Special relativity. Of all the observer worldlines running from A to B, the worldline of the unique intertial observer who experiences both A and B has the greatest integrated proper time.

    General relativity. There is not necessarily a unique inertial (freely falling) worldline joining A and B, and it is possible for the integrated proper time of an accelerated observer who experiences A and B to be greater than the integrated proper time of an inertial observer who experiences A and B. See

    https://www.physicsforums.com/showthread.php?p=1836071#post1836071.

    I started this post with
    and I wrote recently in another related post
    but I have not written these promised posts.

    I haven't read Wiltshire's paper (I hope to read it soon.), but I don't think these counter-intuitive GR results play a role.
     
  7. Dec 25, 2009 #6

    Ich

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    Sorry, if I read
    I've had enough.
    Wiltshire may or may not have a point, he won't get (me as) an audience as long as he's earning ~30 crackpot points in the abstract alone.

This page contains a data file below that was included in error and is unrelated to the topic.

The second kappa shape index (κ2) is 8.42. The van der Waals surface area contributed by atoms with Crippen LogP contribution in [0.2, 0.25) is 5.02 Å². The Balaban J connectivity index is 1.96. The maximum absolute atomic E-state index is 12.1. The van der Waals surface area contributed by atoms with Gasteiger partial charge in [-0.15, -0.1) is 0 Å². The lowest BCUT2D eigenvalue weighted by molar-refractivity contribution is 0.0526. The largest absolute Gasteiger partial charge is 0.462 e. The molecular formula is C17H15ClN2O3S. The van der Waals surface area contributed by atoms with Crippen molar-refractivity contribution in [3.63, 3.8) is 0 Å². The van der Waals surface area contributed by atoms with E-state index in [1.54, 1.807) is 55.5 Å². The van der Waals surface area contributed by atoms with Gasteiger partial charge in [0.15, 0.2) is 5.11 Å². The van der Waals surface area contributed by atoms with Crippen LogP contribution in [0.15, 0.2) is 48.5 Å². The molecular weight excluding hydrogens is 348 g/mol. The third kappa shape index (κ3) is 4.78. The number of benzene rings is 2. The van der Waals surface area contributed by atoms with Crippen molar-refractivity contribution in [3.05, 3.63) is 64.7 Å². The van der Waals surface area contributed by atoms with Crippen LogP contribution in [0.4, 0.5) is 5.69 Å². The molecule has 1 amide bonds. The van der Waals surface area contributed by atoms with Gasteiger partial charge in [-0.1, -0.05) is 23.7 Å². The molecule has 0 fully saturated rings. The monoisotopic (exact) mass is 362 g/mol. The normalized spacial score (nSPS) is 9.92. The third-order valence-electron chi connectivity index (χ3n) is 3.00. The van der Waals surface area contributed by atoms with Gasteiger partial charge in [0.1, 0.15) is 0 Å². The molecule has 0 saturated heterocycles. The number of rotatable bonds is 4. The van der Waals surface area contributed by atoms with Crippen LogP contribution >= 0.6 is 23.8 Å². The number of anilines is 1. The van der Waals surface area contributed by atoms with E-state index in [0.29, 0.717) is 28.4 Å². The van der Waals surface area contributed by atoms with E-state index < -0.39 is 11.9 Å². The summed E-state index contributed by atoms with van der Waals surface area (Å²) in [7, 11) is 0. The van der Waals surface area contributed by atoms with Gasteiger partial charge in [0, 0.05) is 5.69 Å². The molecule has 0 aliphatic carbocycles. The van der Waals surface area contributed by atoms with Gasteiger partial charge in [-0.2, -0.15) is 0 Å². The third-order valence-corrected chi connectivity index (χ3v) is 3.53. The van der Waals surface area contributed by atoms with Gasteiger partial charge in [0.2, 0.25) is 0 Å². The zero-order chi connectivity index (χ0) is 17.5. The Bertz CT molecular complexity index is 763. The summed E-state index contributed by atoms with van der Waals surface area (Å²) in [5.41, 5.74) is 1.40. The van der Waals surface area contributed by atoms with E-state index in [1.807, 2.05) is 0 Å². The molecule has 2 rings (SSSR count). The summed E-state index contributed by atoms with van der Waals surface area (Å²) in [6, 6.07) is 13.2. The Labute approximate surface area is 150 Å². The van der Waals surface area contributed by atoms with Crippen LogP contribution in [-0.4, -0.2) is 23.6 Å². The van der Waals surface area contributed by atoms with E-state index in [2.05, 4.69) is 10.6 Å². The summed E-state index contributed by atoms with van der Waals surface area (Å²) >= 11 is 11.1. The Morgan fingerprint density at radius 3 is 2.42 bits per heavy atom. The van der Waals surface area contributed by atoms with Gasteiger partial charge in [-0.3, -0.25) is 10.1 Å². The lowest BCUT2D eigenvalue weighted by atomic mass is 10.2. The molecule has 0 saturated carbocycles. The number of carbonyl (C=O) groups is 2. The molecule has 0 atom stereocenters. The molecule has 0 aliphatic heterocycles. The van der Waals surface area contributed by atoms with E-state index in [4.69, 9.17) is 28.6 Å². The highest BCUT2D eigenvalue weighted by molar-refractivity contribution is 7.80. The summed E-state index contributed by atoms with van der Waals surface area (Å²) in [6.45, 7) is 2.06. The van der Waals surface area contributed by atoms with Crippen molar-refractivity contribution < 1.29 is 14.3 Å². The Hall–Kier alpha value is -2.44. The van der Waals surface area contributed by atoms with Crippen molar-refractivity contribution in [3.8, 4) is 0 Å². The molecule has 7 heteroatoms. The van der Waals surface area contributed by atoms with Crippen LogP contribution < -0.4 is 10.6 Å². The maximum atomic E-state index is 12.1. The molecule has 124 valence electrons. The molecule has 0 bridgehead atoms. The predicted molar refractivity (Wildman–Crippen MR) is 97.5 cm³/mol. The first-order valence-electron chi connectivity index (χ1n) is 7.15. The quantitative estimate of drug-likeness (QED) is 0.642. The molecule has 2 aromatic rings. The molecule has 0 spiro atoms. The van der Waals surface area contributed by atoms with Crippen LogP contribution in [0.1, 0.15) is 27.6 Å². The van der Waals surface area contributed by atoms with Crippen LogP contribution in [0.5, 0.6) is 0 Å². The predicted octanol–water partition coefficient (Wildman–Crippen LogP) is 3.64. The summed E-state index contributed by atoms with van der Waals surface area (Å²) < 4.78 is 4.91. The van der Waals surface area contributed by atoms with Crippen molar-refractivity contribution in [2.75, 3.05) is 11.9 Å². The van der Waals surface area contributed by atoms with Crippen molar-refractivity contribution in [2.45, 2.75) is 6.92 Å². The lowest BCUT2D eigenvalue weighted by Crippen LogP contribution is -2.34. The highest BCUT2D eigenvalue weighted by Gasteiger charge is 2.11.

8. Dec 25, 2009 #7
    Thanks, George. Your statement in the earlier post you refer to here, namely:
    is a further clarification of my impression that:
    . Time is indeed strange, and it seems to me that Wiltshire's further (i.e. beyond Einstein's) exploration of this strangeness is worth undertaking. Whether he is correct or not is another matter......
     
  9. Dec 26, 2009 #8

    apeiron

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    He's not a crackpot. He's a former student of Hawking and well respected. I heard him give his first paper about five years ago and the latest version just the other week. This year he has finally been getting a lot of traction - plenary in Paris, etc.

    It may still be a wrong explanation. Dark energy may be true. But occam's razor says the simpler case must be ruled out. And Wiltshire is now getting to the level of calculation where things look testable.
     
  10. Dec 26, 2009 #9
    That doesn't disqualify him from being a crackpot. One reason that I have a lot of tolerance to amateur crackpots is that I've learned to tolerate the huge number of professional crackpots in the field.

    On the other hand, being a crackpot isn't necessarily a bad thing. The only difference between a genius and a lunatic is that the genius can turn off the voices when he needs to.
     
  11. Dec 26, 2009 #10

    apeiron

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    Erm, any references to support that? It's not really fair to either geniuses or lunatics, even if you say it in jest.

    Personally, I think Wiltshire is doing a clever thing. And of course I am influenced by spending time with him to find out what he is about.

    He started off responding to dark energy. He realised it might be just observational error due to our local frame of reference being possible underdense.